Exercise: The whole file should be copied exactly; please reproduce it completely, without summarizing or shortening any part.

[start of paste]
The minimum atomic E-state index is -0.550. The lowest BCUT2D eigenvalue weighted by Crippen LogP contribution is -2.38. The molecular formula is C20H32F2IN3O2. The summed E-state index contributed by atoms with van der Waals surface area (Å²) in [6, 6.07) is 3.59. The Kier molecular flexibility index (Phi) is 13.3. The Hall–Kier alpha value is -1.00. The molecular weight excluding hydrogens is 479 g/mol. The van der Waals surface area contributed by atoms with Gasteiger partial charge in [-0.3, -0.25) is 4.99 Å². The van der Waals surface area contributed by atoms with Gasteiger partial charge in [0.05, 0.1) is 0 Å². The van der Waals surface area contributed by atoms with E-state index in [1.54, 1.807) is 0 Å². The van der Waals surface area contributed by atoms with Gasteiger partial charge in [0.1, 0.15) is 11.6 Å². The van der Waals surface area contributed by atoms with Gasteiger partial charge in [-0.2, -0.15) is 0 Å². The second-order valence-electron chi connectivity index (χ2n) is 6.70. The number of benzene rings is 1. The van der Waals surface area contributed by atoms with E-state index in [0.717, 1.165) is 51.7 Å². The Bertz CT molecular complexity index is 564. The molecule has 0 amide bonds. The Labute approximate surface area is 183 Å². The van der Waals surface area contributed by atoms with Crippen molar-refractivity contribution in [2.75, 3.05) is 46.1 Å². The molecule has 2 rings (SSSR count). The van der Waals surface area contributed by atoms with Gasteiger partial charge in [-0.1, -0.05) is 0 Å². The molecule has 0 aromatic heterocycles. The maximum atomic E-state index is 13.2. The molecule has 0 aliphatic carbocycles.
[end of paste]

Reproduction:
The minimum atomic E-state index is -0.550. The lowest BCUT2D eigenvalue weighted by Crippen LogP contribution is -2.38. The molecular formula is C20H32F2IN3O2. The summed E-state index contributed by atoms with van der Waals surface area (Å²) in [6, 6.07) is 3.59. The Kier molecular flexibility index (Phi) is 13.3. The Hall–Kier alpha value is -1.00. The molecular weight excluding hydrogens is 479 g/mol. The van der Waals surface area contributed by atoms with Gasteiger partial charge in [-0.3, -0.25) is 4.99 Å². The van der Waals surface area contributed by atoms with Gasteiger partial charge in [0.05, 0.1) is 0 Å². The van der Waals surface area contributed by atoms with E-state index in [1.54, 1.807) is 0 Å². The van der Waals surface area contributed by atoms with Gasteiger partial charge in [0.1, 0.15) is 11.6 Å². The van der Waals surface area contributed by atoms with Gasteiger partial charge in [-0.2, -0.15) is 0 Å². The second-order valence-electron chi connectivity index (χ2n) is 6.70. The number of benzene rings is 1. The van der Waals surface area contributed by atoms with E-state index in [0.717, 1.165) is 51.7 Å². The Bertz CT molecular complexity index is 564. The molecule has 0 amide bonds. The Labute approximate surface area is 183 Å². The van der Waals surface area contributed by atoms with Crippen molar-refractivity contribution in [2.75, 3.05) is 46.1 Å². The molecule has 2 rings (SSSR count). The van der Waals surface area contributed by atoms with Gasteiger partial charge in [-0.1, -0.05) is 0 Å². The molecule has 0 aromatic heterocycles. The maximum atomic E-state index is 13.2. The molecule has 0 aliphatic carbocycles.